There are two design goals of Conflict-Tolerant Channel Allocation (CTCA) method presented in this section: (i) optimizing spectrum utilization and (ii) decreasing network latency in this coexisting networks. To achieve the first design goal, AP should first allocate idle channels for information transmission and decide which channel to allocate once no idle channel left. To achieve the second design goal, AP should try best to avoid time division channel access method. If there exist cochannel utilization situations between APs and eNodeBs, we explore LASI method to enable data to recover from conflicts. In summary the overall design is shown in Figure 7.

Figure 7: Design overview of Conflict-Tolerant Channel Allocation (CTCA) method.

The CTCA in Figure 7 consists of three parts; the first part is LASI method shown in Figure 7(a). The second part is nonoverlapped channel allocation in shown in Figure 7(b). The last part is the cochannel allocation decision making part shown in Figure 7(c).

6.1.1. LASI Conflicts Resolving Method

LASI shown in Figure 7(a) is applied for resolving conflicts between APs and eNodeBs in LTE and WiFi coexisting networks. LASI is a practical implementation of subcarrier disabling method (see Section 2) to achieve channel parallel utilization. LASI method makes data recover from the conflicts. The details of LASI will be introduced in Section 6.2.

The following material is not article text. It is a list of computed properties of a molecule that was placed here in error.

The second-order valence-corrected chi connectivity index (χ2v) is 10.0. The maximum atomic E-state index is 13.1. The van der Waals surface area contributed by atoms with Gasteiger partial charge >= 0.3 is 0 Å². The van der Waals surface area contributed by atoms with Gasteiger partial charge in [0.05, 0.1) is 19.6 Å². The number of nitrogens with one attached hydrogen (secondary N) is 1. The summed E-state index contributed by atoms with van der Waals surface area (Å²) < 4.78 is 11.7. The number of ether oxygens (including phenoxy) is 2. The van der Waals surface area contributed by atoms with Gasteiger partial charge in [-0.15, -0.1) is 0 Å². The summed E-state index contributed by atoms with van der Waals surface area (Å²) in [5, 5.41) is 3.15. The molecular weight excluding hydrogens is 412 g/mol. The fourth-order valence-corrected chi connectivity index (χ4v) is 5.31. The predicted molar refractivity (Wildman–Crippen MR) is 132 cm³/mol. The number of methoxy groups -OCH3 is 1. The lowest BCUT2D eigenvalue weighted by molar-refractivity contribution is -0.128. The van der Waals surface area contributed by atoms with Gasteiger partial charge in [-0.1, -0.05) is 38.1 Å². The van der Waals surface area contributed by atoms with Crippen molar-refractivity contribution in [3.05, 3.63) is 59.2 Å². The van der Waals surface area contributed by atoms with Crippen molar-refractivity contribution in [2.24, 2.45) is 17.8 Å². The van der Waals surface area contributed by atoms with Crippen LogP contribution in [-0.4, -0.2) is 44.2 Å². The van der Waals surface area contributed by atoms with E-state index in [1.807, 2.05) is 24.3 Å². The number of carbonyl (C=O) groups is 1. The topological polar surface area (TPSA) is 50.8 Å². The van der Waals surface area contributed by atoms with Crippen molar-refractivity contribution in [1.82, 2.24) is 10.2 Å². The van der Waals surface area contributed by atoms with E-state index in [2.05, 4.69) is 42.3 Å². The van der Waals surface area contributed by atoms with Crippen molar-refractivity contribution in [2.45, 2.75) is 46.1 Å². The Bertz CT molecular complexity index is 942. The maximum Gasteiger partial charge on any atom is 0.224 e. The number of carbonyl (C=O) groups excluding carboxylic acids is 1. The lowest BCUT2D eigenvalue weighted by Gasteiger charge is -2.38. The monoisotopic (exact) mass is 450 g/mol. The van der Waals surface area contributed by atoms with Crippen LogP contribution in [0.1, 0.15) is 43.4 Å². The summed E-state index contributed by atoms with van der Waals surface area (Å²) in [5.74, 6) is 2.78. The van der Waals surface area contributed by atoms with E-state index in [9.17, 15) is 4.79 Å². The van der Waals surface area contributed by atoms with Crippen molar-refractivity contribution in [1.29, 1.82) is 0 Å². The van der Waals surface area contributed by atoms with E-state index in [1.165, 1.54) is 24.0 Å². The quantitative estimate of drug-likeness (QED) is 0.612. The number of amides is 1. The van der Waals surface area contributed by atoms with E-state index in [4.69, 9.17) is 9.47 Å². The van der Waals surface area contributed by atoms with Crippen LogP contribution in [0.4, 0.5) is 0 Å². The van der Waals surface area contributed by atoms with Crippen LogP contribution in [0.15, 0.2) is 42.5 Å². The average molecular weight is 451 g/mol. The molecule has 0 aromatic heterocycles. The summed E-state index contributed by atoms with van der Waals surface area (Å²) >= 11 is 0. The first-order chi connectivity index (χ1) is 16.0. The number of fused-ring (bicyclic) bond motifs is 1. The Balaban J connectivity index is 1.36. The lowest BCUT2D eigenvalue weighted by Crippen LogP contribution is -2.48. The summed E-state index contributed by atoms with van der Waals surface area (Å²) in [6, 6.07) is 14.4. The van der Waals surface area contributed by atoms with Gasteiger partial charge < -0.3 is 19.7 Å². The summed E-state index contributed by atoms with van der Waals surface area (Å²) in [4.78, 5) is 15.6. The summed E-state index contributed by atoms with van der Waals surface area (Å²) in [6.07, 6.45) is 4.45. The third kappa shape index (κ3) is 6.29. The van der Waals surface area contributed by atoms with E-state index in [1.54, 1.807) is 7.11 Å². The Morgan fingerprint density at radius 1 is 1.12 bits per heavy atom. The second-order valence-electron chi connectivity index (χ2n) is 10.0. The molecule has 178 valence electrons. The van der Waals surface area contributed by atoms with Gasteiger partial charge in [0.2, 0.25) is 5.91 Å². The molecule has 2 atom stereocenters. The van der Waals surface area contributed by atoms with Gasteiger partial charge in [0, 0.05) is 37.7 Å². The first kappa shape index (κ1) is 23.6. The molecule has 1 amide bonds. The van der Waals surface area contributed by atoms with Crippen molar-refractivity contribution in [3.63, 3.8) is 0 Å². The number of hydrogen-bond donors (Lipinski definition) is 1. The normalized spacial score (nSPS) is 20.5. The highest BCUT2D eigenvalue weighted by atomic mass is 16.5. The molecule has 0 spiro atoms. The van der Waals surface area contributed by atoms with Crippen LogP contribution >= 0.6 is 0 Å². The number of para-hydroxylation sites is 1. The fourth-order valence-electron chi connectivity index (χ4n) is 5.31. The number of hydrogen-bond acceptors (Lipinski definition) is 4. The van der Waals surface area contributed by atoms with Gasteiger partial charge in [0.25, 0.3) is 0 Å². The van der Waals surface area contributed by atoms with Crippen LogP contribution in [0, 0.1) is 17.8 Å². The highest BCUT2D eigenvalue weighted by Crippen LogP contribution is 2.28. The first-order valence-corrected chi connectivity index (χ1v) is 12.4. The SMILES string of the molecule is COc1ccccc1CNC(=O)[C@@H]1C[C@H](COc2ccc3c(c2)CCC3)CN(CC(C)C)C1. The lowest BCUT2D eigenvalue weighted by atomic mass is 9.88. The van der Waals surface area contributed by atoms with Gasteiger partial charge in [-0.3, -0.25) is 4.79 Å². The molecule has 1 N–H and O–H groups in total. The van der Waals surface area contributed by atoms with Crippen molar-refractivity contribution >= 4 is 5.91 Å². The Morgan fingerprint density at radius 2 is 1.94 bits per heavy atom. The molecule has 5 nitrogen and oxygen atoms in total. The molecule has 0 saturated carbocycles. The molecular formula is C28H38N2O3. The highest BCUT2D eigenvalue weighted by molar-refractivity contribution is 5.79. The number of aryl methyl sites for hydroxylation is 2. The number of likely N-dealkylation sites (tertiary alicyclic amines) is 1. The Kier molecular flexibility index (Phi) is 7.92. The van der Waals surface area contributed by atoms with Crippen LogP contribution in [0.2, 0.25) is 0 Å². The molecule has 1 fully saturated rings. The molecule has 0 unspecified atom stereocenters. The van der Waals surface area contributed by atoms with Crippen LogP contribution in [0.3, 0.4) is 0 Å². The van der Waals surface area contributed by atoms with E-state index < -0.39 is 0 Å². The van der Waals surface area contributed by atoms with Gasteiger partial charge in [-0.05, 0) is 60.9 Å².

6.1.2. Nonoverlapped Channel Allocation in

APs apply this step to allocate an idle channel from the remaining channels after eNodeBs finishing their fixed channels. Each AP allocates the channel and optimizes the conflict to zero (i.e., choose different channels from their neighbors). If no such channels left, jump to the cochannel allocation decision making part.

6.1.3. Cochannel Allocation Decision Making in

APs apply this step to decide which channel to utilize once there are no idle channels to choose according to their neighbors. In this paper, we collect the client information of the neighboring nodes for this decision making. The details of this method will be introduced in Section 6.3.

By applying these three steps, CTCA algorithm enables LTE and WiFi to allocate proper channels for increasing spectrum utilization and decreasing network latency.

6.2. LASI Conflict Resolving Method

We first present the Low Amplitude Stream Injection (LASI) method in this section. secondly we proved the correctness of LASI and also discussed the additional delay by utilizing LASI method in LTE and WiFi network.

6.2.1. Procedure of LASI

LASI is proposed to resolve conflicts between LTE and WiFi frames in MAC layer. LASI utilizes both the features of OFDMA in LTE and CSMA in WiFi network. As we described in Figure 3 (see Section 2), we can protect both part of WiFi frame and some LTE subframes (e.g., subframes belonging to UE2) by disabling some subcarriers in the conflict region.

However, disabling some subcarriers is hard to implement; therefore we propose the practical Low Amplitude Stream Injection method, short for LASI method to enable data to recover from conflicts. LASI injects some lower amplitude stream in the subcarriers of WiFi frames which affects LTE clients in the conflict region. Figure 7(a) introduces the key principles of LASI. LASI could be easily implemented by quadrature amplitude modulation (QAM).